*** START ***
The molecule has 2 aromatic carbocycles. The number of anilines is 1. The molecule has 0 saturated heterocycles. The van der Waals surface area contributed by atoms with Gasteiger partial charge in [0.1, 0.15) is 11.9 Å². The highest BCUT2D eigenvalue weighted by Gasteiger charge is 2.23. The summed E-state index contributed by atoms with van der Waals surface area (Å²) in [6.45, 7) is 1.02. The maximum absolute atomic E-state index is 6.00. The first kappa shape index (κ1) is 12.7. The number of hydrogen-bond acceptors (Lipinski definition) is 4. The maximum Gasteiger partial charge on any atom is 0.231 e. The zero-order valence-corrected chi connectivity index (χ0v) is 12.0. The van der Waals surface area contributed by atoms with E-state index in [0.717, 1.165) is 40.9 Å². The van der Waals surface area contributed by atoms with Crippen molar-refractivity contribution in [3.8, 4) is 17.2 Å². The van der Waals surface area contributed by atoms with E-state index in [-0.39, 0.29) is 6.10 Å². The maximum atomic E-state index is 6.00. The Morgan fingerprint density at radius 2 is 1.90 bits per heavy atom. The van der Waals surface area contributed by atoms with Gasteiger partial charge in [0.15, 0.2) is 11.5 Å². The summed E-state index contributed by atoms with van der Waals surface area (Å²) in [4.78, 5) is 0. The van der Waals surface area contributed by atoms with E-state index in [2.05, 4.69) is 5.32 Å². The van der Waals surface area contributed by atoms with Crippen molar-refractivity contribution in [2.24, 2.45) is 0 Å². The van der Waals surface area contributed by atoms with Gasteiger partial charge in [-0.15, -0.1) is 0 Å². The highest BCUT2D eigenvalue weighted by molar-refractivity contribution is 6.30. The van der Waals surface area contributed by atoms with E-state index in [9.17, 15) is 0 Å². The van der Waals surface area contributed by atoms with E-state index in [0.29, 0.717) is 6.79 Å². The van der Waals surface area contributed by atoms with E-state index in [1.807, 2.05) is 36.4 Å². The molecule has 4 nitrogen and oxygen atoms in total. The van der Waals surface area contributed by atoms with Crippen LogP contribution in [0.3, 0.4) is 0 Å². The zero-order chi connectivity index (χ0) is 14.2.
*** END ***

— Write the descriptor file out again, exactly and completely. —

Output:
The molecule has 2 aromatic carbocycles. The number of anilines is 1. The molecule has 0 saturated heterocycles. The van der Waals surface area contributed by atoms with Gasteiger partial charge in [0.1, 0.15) is 11.9 Å². The highest BCUT2D eigenvalue weighted by Gasteiger charge is 2.23. The summed E-state index contributed by atoms with van der Waals surface area (Å²) in [6.45, 7) is 1.02. The maximum absolute atomic E-state index is 6.00. The first kappa shape index (κ1) is 12.7. The number of hydrogen-bond acceptors (Lipinski definition) is 4. The maximum Gasteiger partial charge on any atom is 0.231 e. The zero-order valence-corrected chi connectivity index (χ0v) is 12.0. The van der Waals surface area contributed by atoms with E-state index in [0.717, 1.165) is 40.9 Å². The van der Waals surface area contributed by atoms with Crippen molar-refractivity contribution in [3.8, 4) is 17.2 Å². The van der Waals surface area contributed by atoms with E-state index in [-0.39, 0.29) is 6.10 Å². The maximum atomic E-state index is 6.00. The Morgan fingerprint density at radius 2 is 1.90 bits per heavy atom. The van der Waals surface area contributed by atoms with Gasteiger partial charge in [0.15, 0.2) is 11.5 Å². The summed E-state index contributed by atoms with van der Waals surface area (Å²) in [4.78, 5) is 0. The van der Waals surface area contributed by atoms with E-state index in [2.05, 4.69) is 5.32 Å². The van der Waals surface area contributed by atoms with Crippen molar-refractivity contribution in [2.24, 2.45) is 0 Å². The van der Waals surface area contributed by atoms with Gasteiger partial charge in [-0.15, -0.1) is 0 Å². The highest BCUT2D eigenvalue weighted by molar-refractivity contribution is 6.30. The van der Waals surface area contributed by atoms with E-state index in [9.17, 15) is 0 Å². The van der Waals surface area contributed by atoms with E-state index in [0.29, 0.717) is 6.79 Å². The van der Waals surface area contributed by atoms with E-state index in [1.807, 2.05) is 36.4 Å². The molecule has 4 nitrogen and oxygen atoms in total. The van der Waals surface area contributed by atoms with Crippen LogP contribution in [0.3, 0.4) is 0 Å². The zero-order chi connectivity index (χ0) is 14.2.